Second Grade Gallery

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Castle Etchings

As a class we had a draw along in which I showed the children some simple ways to draw the main parts of a castle. We also explored different ways to include textures in our drawings. In the next class students applied what they had learned and made several sketches of a castle and the surrounding environment. When they completed a drawing to their liking and meeting the criteria students taped their drawing to a sheet of thick metal foil. To transfer the drawing to the metal students traced the pencil lines of the drawing with a ballpoint pen. This left an impression of the original drawing on the metal. Lastly, students painted their metal engraving with India ink. Then they rubbed off the excess ink leaving it only in the indentations thereby darkening their drawing.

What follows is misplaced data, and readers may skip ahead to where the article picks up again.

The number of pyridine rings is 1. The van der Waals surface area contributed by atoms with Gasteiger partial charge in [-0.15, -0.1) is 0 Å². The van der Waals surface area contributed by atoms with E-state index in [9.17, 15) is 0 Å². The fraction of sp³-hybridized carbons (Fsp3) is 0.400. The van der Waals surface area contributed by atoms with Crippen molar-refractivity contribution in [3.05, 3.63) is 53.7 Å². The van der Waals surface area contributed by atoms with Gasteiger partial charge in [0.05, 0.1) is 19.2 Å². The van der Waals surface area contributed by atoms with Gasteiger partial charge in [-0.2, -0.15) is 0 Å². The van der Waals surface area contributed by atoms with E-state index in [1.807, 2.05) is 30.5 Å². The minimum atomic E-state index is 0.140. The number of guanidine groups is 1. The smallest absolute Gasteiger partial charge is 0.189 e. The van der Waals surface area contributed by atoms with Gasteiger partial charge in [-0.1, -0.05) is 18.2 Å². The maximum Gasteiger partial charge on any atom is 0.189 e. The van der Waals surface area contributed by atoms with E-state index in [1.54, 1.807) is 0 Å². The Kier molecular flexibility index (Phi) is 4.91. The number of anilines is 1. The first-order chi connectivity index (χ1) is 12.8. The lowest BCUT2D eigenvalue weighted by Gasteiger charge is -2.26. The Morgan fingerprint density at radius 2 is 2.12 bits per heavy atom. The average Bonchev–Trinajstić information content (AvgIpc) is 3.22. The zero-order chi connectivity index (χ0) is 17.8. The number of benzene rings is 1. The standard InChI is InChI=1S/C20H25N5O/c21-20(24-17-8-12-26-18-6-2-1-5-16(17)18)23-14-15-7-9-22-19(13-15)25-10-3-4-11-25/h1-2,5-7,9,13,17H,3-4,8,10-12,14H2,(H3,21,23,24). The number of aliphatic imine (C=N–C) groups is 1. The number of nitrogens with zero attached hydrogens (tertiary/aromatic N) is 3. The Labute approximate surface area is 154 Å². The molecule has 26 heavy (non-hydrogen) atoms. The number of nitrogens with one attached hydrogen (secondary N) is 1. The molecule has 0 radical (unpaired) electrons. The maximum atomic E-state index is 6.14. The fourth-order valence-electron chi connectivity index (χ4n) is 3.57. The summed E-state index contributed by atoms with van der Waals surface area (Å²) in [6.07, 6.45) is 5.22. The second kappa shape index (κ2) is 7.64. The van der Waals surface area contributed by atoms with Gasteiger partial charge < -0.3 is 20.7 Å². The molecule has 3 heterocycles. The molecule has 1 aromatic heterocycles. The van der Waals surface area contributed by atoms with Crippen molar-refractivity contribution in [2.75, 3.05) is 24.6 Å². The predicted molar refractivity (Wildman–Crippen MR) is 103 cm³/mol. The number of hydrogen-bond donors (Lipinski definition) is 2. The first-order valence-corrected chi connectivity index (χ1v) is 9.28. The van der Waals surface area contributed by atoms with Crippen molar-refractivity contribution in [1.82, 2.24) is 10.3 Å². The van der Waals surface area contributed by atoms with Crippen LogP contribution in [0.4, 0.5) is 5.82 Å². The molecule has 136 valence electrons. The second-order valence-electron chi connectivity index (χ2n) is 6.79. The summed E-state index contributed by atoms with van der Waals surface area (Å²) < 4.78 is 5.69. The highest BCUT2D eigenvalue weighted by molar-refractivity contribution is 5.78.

Mixed–Up Portraits

Second graders were introduced to the work of Pablo Picasso. They learned about cubism and how he showed multiple points of view at once in his portraits. Children used this inspiration when making their tempera-painting portrait. When adding pattern to the clothing and background we looked at the work of Henri Matisse.

Clay Medallions

In this lesson students learned about radial symmetry found in art and is the environment. We also explored Native American Medallions. Students pressed their clay into a disk and divided it into even pie like sections. The children decorated alternate sections identically by drawing in the clay, and pressing objects into the clay to leave an impression. After the decorating was finished students poked a hole in the top for a hanging string, and 3 holes in the bottom to hang beads from. After the clay was dried and fired students painted it with tempera and then immediately washed away the excess causing the paint to only stay in the indentations. In some occasions students made their own beads from clay to adorn the medallion, and other times they have used dyed wooden beads. *This is a variation of a lesson adapted from fellow art teacher Kiersten Bram.

Matisse Cut-outs

Students were inspired by the cut paper compositions of Henri Matisse. In addition to learning about Matisse's work students learned about organic and geometric shapes, and positive and negative shapes. Each child included a figure in their composition and surrounded it with shapes that created an environment that depicted a story.